Tag Archives: Joseph Michelini

Green River Ordinance Rocks Orlando

Green River Ordinance at Social Orlando
Green River Ordinance at Social Orlando

From the dramatic a cappella opening of “Dark Night” to their final acoustic version of “Learning” performed unplugged on the floor amidst their fans, Green River Ordinance provided an entertaining show to their Central Florida fan base at The Social.

Their robust set prominently featured cuts from their excellent 2012 release Under Fire (see our review here), as well as other selections spanning their decade long career.  The polished quintet out of Fort Worth, Texas was making their long awaited return to Orlando, and played to a fairly full room.

The cozy Social stage was packed with a nice assortment of the band’s lighting, a second drum kit, and a slew of guitars.  The sound and lights were excellent throughout the evening, definitely a nice set-up for the room. These guys are seasoned professionals. Lead singer Josh Jenkins split his time between guitar and keyboards throughout the show and was in great voice all night.  The entire band, including brothers Jamey (guitar) and Geoff (bass) Ice is talented, and they play off of each other incredibly well – it’s a nice benefit of playing together for so many years.

Despite not playing Orlando in years, GRO drew a nice diverse crowd, most of whom were singing along to all of the band’s offerings.  Jenkins is an engaging front man, who interacted with the fans all evening and often implored them to join in the singing, which they did gladly, particularly on “Healing Touch” and “On Your Own.”

“Love Laid Down” was the highlight of the night.  The strong rocker started off by weaving in a nice version of “Amazing Grace,” featured Jamey Ice playing a sweet mandolin, and included a fantastic brief two man drum solo with drummer Denton Hunker and guitarist Joshua Wilkerson. It was a great spotlight on the breadth of talent in the band in a rare song that is both powerful and tender – great stuff!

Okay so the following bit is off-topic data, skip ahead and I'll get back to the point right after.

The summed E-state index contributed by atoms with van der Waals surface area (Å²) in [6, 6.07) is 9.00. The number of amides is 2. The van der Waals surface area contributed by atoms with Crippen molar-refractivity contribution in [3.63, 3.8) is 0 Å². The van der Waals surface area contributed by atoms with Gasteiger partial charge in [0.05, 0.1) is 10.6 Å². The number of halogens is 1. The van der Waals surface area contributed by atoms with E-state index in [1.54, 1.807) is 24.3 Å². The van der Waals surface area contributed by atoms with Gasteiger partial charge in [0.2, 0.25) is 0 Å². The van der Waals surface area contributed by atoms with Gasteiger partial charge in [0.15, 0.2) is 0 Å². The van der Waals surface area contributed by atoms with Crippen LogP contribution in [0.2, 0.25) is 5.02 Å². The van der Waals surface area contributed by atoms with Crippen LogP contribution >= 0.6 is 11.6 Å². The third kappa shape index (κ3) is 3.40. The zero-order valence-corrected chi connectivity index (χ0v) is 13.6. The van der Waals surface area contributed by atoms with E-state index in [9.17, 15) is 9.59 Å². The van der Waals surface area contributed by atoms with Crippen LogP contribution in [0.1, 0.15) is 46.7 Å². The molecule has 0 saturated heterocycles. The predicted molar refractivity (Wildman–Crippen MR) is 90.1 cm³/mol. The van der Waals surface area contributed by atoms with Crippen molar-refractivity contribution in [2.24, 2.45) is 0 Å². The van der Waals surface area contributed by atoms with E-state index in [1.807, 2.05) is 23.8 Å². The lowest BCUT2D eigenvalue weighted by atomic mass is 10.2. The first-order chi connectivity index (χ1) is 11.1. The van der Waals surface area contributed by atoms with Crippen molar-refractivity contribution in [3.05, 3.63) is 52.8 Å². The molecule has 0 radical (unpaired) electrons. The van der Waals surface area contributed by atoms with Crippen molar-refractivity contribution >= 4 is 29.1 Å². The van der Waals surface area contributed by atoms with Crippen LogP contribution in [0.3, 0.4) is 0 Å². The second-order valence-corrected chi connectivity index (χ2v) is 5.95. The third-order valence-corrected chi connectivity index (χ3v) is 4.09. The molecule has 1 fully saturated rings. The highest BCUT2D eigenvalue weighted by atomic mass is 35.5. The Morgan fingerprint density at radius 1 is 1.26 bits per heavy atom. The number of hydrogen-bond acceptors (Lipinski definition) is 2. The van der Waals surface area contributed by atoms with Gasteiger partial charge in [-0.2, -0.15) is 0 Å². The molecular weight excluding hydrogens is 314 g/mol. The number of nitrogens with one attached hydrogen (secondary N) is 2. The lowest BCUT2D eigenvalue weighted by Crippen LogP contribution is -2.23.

Other highlights included “Outside” which was one of the night’s most powerful rockers, “Endlessly” another beautiful mandolin song that featured a nice singalong, and a rollicking version of “With A Little Help From My Friends.”  The latter, appropriately featured the band pulling their talented opening act Nathan Angelo onto the stage to help out.

They closed the night with a nice touch, eschewing a cheesy encore and instead unplugging their equipment, jumping off of the stage into the crowd and offering up a totally unplugged version of “Learning” on the floor in the middle of their fans.  It was a great way to end a nice night with these lads from Texas.

(see the full setlist at the bottom of the article)

Rock On!
Cretin




Set List
Dark Night
Crawling
Goodbye L.A.
Resting Hour
Outside
Where the West Wind BLows
Healing Touch
Love Laid Down
New Day
On Your Own
A Little Help From My Friends
Endlessly
Heart of Me
Under Fire
Dancing Shoes
Come On
Learning

RCE – Don’t Let The Sun Go Down on Your Anger

SMS Audio LLC